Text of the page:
Over the next few weeks we will spend some time working through The Big Idea: focus the message, multiply the impact. The book is part of the Leadership Network Innovation Series. It is written by Dave Ferguson, Jon Ferguson, and Eric Bramlett, who are staff leaders at Community Christian Church in suburban Chicago. Today will look at Chapter 3 entitled, “Creating Missional Velocity”.The authors tell how missional velocity took off after they started a church planting and networking group called New Thing Network. They started planting churches across the country by sending people out from their own church to be part of the leadership of the church plants.
Educated Beyond Obedience
The authors tell of being in Bible College and hearing Juan Carlos Ortiz, who pastors one of the largest churches in Argentina, make a statement. The statement was, “The average Christian is educated to at least three years beyond their level of obedience.” Ortiz went on to explain that there were times he would only preach a handful of sermons to his congregation over the course of a year. He would show up and preach the same sermon week after week until the people started putting it in action. He would preach the sermon until the church began “living the word.”
WOW! What if, as a pastor we stayed on the same sermon (or even just the same sermon topic) for six months until our people started living what we were talking about? In most contexts, we might get a visit from the deacons, or people would begin to leave because we were only talking about one topic.
But I think you can do this in a healthy way. For instance, this year I preached on Jesus. We looked at Jesus from a variety of perspectives but it turned out we were constantly looking at just several themes: Missional, Kingship/Lordship, Restoration & the Gospel, and the Spirit and his relationship to Jesus. The same themes over and over, and I’m seeing that lived out in our church. I hear their stories, and I have modeled that behavior in my own life. As a result, our small church of 50-70, has planted its first church this year, and sent 2 families to be a part of it. We would have planted two had the planter changed his mind after he was assessed. We’ve done ministry to the international community through the Port of New Orleans, which was the first ever church-wide mission trip we made, and regionally we were able to minister to folks in North Carolina through our students. Now I didn’t know this, but it seems we have missional velocity through the Big Idea. Well, sort of. Our children’s ministry sometimes had the same message I was doing, though we were not intentional about aligning that teaching. Makes sense, however.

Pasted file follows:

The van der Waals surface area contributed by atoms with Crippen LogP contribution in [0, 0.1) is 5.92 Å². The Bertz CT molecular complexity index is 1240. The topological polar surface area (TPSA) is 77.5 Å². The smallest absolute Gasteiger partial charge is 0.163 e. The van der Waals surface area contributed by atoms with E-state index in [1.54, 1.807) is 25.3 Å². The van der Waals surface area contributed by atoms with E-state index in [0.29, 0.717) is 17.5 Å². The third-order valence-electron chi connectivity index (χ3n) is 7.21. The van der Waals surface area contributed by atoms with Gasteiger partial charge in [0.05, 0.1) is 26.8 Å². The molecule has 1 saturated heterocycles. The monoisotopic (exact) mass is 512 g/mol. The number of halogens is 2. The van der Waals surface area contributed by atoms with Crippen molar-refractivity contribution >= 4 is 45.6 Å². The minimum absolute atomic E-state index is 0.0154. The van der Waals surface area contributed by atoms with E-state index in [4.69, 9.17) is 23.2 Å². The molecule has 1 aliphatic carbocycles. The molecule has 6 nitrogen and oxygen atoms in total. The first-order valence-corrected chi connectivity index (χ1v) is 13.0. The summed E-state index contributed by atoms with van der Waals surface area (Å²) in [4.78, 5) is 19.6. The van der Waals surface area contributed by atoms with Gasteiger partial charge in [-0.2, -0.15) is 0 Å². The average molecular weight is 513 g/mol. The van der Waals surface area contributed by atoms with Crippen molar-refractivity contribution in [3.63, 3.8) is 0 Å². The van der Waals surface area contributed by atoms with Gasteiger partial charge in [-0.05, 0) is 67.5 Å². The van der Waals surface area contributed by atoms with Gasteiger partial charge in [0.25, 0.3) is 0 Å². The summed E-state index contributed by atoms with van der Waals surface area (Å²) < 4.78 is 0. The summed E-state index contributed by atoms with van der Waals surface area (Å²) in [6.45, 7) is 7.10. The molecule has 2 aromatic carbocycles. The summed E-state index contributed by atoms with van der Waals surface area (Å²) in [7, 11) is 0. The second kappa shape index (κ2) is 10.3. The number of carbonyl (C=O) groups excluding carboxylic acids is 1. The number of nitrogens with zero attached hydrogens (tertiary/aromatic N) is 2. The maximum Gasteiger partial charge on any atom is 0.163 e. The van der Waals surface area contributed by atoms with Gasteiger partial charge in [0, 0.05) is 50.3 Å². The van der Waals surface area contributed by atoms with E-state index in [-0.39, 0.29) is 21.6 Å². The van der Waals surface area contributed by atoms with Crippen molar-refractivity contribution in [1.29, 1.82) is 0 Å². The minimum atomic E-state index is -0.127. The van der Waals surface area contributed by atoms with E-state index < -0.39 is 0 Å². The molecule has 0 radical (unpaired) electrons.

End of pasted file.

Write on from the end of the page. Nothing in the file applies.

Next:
The reason for this is that it puts the focus on mission and others and takes the focus off information and me through the repetitive teaching and the insistence on application.
What the Big Idea does do is directionally align the entire church. It allows families to have significant spiritual conversations about what they experienced at church, knowing that every family member was focused on the same topic. Therefore, it
- moves the whole family in the same direction,
- moves all small groups in the same direction,
- moves all ministries in the same direction,
- moves all sites and campuses in the same direction
- moves the whole network in the same direction
Big Idea = Speedy Obedience
For a church member, the expectation is church membership. For a Christ follower, the expectation is speedy obedience. The most mature Christ follower is not the person who has been in church the longest but whose heart has been most transformed. And transformation is seen when a person hears God and responds with swift obedience. The repetitiveness of the Big Idea and the emphasis on putting into action what we learn combine to bring about speedy obedience.
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